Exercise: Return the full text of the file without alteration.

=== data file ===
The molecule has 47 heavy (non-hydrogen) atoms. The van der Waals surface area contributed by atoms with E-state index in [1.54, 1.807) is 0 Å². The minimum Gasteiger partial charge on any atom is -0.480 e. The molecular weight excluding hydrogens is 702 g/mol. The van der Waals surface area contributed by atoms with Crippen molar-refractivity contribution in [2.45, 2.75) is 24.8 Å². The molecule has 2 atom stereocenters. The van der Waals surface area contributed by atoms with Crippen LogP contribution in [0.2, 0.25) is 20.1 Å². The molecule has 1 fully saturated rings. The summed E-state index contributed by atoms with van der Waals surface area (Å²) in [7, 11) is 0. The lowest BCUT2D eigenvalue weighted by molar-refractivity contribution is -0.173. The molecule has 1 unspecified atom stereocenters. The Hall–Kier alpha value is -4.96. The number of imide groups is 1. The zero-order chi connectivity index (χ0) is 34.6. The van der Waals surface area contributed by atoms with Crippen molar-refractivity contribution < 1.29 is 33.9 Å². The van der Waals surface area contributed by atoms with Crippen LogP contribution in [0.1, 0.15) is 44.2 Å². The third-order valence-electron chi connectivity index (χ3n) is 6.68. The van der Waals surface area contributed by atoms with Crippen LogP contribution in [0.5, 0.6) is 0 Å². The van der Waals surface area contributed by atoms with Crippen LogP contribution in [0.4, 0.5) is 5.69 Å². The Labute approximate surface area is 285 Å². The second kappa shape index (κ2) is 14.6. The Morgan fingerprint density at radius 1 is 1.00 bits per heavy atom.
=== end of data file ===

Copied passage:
The molecule has 47 heavy (non-hydrogen) atoms. The van der Waals surface area contributed by atoms with E-state index in [1.54, 1.807) is 0 Å². The minimum Gasteiger partial charge on any atom is -0.480 e. The molecular weight excluding hydrogens is 702 g/mol. The van der Waals surface area contributed by atoms with Crippen molar-refractivity contribution in [2.45, 2.75) is 24.8 Å². The molecule has 2 atom stereocenters. The van der Waals surface area contributed by atoms with Crippen LogP contribution in [0.2, 0.25) is 20.1 Å². The molecule has 1 fully saturated rings. The summed E-state index contributed by atoms with van der Waals surface area (Å²) in [7, 11) is 0. The lowest BCUT2D eigenvalue weighted by molar-refractivity contribution is -0.173. The molecule has 1 unspecified atom stereocenters. The Hall–Kier alpha value is -4.96. The number of imide groups is 1. The zero-order chi connectivity index (χ0) is 34.6. The van der Waals surface area contributed by atoms with Crippen molar-refractivity contribution < 1.29 is 33.9 Å². The van der Waals surface area contributed by atoms with Crippen LogP contribution in [0.1, 0.15) is 44.2 Å². The third-order valence-electron chi connectivity index (χ3n) is 6.68. The van der Waals surface area contributed by atoms with Crippen LogP contribution in [0.5, 0.6) is 0 Å². The van der Waals surface area contributed by atoms with Crippen LogP contribution in [0.4, 0.5) is 5.69 Å². The Labute approximate surface area is 285 Å². The second kappa shape index (κ2) is 14.6. The Morgan fingerprint density at radius 1 is 1.00 bits per heavy atom.